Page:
Asparagus – Enjoy this spring treat!  You will receive asparagus in a paper bag, including a small bundle tied with a rubber band.   Use the rubber-banded asparagus first because it is older.  Your asparagus will be green or purple.  The purple variety turns dark green when cooked.  Its flavor is almost identical to normal green asparagus.  You must wash this asparagus thoroughly to remove hidden grit.  Submerge it in water, soak briefly, then swish vigorously and pull out of the water with the tips pointing down.  The draining action helps pull the grit out of the asparagus tips.  Repeat several times.
Storage: Asparagus is perishable, so eat it as soon as possible.  To store it, wrap the bundle in paper or cloth and store it loosely in a plastic bag.  The asparagus tips tend to rot if in direct contact with the plastic bag.  We snap our asparagus at harvest, rather than cutting it.  Therefore, there is no need to snap the stalks to remove fibrous ends.  For the same reason, it is not necessary to peel the asparagus stalks.  It’s OK to trim the end a bit.
Cooking:  If your asparagus stalks vary greatly in size, you will want to cook the thicker ones longer.  Put the asparagus in a steamer pot over water.  Alternatively, you can lay spears flat in the bottom of a broad pan, with ½ inch of water.  Cover and steam over medium heat until just tender.  Use two forks or a spatula to turn the asparagus during cooking, rotating the bottom spears to the top.  Drain and serve.  Also excellent broiled or grilled.  Good dressed with vinaigrette, or simply with lime juice, salt and pepper.

Rhubarb – Refrigerate in a plastic bag.  FYI, 2 lb of rhubarb yields about 6 to 6.5 cups when chopped.
Stewed rhubarb:  This is the simplest way to prepare rhubarb.  Chop rhubarb into one inch chunks.  Stir over medium heat with a small amount of water in the bottom of the pan.  The rhubarb will release moisture as it cooks.  Stew until it softens and falls apart.  Sweeten to taste with honey or sugar.  Eat warm on its own, over vanilla ice cream, on pancakes, etc.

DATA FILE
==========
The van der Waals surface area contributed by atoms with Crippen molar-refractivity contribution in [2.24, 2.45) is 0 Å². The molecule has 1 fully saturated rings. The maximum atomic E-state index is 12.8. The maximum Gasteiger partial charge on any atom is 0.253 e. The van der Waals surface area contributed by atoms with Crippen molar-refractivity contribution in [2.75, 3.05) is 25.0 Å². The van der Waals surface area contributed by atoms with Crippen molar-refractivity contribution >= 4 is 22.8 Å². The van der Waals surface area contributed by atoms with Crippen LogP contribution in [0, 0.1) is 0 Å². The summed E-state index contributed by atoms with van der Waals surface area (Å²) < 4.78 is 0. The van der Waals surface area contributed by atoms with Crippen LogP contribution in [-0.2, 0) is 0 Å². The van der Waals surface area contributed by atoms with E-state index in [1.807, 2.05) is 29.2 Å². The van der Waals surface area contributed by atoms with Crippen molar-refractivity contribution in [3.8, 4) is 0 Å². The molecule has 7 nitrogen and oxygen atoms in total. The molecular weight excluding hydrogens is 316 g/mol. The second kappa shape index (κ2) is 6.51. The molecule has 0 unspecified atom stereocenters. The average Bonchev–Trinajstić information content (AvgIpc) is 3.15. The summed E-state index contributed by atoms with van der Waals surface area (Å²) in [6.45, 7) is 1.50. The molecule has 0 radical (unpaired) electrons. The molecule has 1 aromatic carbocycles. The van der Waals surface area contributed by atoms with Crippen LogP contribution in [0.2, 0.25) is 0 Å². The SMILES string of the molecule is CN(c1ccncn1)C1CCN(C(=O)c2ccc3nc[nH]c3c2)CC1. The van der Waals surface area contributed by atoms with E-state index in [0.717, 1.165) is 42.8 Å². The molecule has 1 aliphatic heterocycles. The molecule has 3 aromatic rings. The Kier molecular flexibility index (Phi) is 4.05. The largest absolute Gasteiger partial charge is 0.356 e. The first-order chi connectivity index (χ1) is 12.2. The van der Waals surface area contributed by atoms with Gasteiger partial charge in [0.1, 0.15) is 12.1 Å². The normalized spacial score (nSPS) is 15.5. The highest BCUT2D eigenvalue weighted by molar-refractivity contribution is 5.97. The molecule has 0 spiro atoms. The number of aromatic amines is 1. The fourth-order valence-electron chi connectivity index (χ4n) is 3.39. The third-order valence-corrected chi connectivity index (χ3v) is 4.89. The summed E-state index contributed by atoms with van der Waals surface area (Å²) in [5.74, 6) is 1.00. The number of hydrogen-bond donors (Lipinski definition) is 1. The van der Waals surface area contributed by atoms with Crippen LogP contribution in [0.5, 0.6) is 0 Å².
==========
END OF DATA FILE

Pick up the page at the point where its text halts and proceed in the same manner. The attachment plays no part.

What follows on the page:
Goldrush russet potatoes –  Please refrigerate these potatoes.  They are in great shape now but will sprout within days if stored at room temperature.  They’ve been stored all winter and want to grow.  Store in a paper bag to protect from light, even in the fridge.  We grow everything we send in our CSA boxes except potatoes, garlic and mushrooms, which we buy from organic growers that we trust.  We purchased these potatoes from Jesse Perkins at Vermont Valley Farm.  Jesse says the potatoes have a higher sugar content because of starch to sugar conversion during cold storage.  The potatoes taste a bit sweet, and will blacken slightly when fried.  It’s a harmless color change due to the sugar conversion.

Arugula – (small bunch of green leaves with pungent scent) – Arugula is good mixed with lettuce or spinach in salads, or added to cooked dishes such as lasagne or quiche.  I love it on sandwiches.  This arugula is thin-leaved and tender and will not store for long.  Eat soon.  It wilted a bit while we were harvesting it.  That’s what happens when you keep it sheltered under row cover (to protect from insects), then pull off the row cover to harvest on a windy day.  Cover and refrigerate.

Print Friendly, PDF & Email